There are a number of issues with regard to good governance and economic justice. For example one problem is preemptory challenge which seems to be a problem in good governance in US. People like Coburn R. B. state that peremptory challenge is not in it real shape as it was once defined by the US Supreme Court that it is a challenge “exercised without a reason stated, without inquiry and without being subject to the court’s control” (questia. com).
He is one severe critic of this approach because to him “judges, scholars, and litigants often disagree over whether the peremptory challenge serves a worthwhile purpose in the American judicial system, all seem to admit that no constitutional basis exists for the peremptory challenge” (questia. com). However, he further informs us that in today’s Court the elimination of the peremptory challenge is more unlikely to happen as the Court holds that “that the peremptory occupies an important position in … trial procedures” (questia. com).
Unless such issues are explored with their link with economic justice, there is no saying there will be any development. Participation in the court process is another issue (academic. udayton. edu). Moreover, an impartial jury adds just more to this background of our good governance in courtrooms and economic justice (Holland v. Illinois cited in law. cornell. edu). Preliminary Literature Review With regard to good governance in the courtrooms and economic justice, there a number of problems identified in the present day body of literature.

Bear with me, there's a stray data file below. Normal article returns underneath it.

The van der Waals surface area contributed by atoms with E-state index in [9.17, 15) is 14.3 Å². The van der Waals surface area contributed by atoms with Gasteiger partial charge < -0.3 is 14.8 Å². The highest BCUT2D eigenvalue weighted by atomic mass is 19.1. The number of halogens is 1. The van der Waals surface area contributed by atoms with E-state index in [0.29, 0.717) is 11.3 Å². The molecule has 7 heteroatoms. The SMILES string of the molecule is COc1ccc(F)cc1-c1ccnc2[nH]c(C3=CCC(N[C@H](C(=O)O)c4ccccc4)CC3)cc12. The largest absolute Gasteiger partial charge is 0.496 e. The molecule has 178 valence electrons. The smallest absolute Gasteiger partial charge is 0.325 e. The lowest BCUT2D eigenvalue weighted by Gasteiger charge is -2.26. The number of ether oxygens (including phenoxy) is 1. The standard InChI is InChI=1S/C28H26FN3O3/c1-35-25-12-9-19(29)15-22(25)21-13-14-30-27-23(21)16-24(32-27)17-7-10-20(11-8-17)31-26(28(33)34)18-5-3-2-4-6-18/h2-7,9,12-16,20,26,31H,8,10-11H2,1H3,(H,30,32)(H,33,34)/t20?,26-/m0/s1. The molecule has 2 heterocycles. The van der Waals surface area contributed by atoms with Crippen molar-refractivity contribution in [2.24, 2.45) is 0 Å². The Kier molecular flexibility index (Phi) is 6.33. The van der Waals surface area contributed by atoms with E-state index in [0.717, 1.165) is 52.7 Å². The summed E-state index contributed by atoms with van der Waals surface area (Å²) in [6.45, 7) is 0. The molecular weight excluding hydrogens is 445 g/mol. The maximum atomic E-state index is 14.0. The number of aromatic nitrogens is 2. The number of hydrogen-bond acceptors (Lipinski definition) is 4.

For example, According to Klein (1998) more and more citizens are becoming concerned with the increasing juvenile delinquencies which were previously considered as “inner-city” problem. However, the solution to lock more and more juveniles in court for as long time as possible has not been an effective strategy to cure the wound of society. According to the author, this type of policy (a quick-fix according to Klein) is a “two-edged” sword that is to hamper justice in two ways. One is that it distracts justices from punishing the real culprit.
Two, it brings a child to a forever doomed state which kills all the possibilities to treat the child into a sensible citizen. In the same way, policy-making for good governance in courtrooms and good economical underpinnings is central. What Mayers (qtd. in Jett A96) argues is that there must be rehabilitation programs and instruction-based orientations which can make a system of good governance possible. The reason for this, the author quotes, is that these types of facilities are generally needed for treating both the criminals and court governance bodies.
So the need is to enhance the functioning and quality of these programs and their executions among the targeted areas is very important which is directly linked to economic system. Another point to mention is that, Mayers (qtd. in Jett A96) directs toward the unity of our society with regard to the matter of better courtroom governance and giving dire attention to the issue of economic development and justice. Looking at the condition of international court with regard to good governance and economic system Jennings (p. 493, 1995) informs that the international court is still struggling in good governance and economic system justice.